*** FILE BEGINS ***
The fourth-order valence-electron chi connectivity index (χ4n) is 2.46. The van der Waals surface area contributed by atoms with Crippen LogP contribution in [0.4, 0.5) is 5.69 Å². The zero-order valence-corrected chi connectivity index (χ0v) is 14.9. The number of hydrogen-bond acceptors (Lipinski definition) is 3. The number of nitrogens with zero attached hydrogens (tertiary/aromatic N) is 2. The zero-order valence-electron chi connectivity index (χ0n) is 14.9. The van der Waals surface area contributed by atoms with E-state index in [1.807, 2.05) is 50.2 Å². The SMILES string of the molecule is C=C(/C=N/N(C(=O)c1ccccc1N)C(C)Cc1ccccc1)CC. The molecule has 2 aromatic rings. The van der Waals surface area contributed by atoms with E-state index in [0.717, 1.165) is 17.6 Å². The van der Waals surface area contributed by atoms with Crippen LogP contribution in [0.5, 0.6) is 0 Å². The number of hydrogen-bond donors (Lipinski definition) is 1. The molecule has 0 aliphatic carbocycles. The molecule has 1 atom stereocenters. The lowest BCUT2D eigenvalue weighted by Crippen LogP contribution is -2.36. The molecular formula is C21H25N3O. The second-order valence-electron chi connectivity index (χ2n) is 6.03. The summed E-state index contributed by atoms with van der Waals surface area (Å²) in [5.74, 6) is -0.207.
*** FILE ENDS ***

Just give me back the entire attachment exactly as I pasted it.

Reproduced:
The fourth-order valence-electron chi connectivity index (χ4n) is 2.46. The van der Waals surface area contributed by atoms with Crippen LogP contribution in [0.4, 0.5) is 5.69 Å². The zero-order valence-corrected chi connectivity index (χ0v) is 14.9. The number of hydrogen-bond acceptors (Lipinski definition) is 3. The number of nitrogens with zero attached hydrogens (tertiary/aromatic N) is 2. The zero-order valence-electron chi connectivity index (χ0n) is 14.9. The van der Waals surface area contributed by atoms with E-state index in [1.807, 2.05) is 50.2 Å². The SMILES string of the molecule is C=C(/C=N/N(C(=O)c1ccccc1N)C(C)Cc1ccccc1)CC. The molecule has 2 aromatic rings. The van der Waals surface area contributed by atoms with E-state index in [0.717, 1.165) is 17.6 Å². The van der Waals surface area contributed by atoms with Crippen LogP contribution in [0.5, 0.6) is 0 Å². The number of hydrogen-bond donors (Lipinski definition) is 1. The molecule has 0 aliphatic carbocycles. The molecule has 1 atom stereocenters. The lowest BCUT2D eigenvalue weighted by Crippen LogP contribution is -2.36. The molecular formula is C21H25N3O. The second-order valence-electron chi connectivity index (χ2n) is 6.03. The summed E-state index contributed by atoms with van der Waals surface area (Å²) in [5.74, 6) is -0.207.